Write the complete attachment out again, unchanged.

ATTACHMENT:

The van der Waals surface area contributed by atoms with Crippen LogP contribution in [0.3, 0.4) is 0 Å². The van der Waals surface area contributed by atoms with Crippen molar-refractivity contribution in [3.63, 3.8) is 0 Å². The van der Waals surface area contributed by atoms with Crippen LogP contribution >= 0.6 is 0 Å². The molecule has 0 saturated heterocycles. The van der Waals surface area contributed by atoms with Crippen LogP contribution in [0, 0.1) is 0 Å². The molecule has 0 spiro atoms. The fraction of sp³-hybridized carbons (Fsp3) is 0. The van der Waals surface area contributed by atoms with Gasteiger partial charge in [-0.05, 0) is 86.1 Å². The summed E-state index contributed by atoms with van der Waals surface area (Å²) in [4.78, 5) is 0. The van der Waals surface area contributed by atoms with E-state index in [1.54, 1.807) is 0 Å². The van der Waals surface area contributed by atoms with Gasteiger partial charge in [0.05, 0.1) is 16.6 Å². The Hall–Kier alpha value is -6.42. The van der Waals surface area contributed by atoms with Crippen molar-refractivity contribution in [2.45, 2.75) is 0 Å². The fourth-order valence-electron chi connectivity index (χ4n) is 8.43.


The van der Waals surface area contributed by atoms with Crippen LogP contribution in [0.3, 0.4) is 0 Å². The van der Waals surface area contributed by atoms with Crippen molar-refractivity contribution in [3.63, 3.8) is 0 Å². The van der Waals surface area contributed by atoms with Crippen LogP contribution >= 0.6 is 0 Å². The molecule has 0 saturated heterocycles. The van der Waals surface area contributed by atoms with Crippen LogP contribution in [0, 0.1) is 0 Å². The molecule has 0 spiro atoms. The fraction of sp³-hybridized carbons (Fsp3) is 0. The van der Waals surface area contributed by atoms with Gasteiger partial charge in [-0.05, 0) is 86.1 Å². The summed E-state index contributed by atoms with van der Waals surface area (Å²) in [4.78, 5) is 0. The van der Waals surface area contributed by atoms with E-state index in [1.54, 1.807) is 0 Å². The van der Waals surface area contributed by atoms with Gasteiger partial charge in [0.05, 0.1) is 16.6 Å². The Hall–Kier alpha value is -6.42. The van der Waals surface area contributed by atoms with Crippen molar-refractivity contribution in [2.45, 2.75) is 0 Å². The fourth-order valence-electron chi connectivity index (χ4n) is 8.43.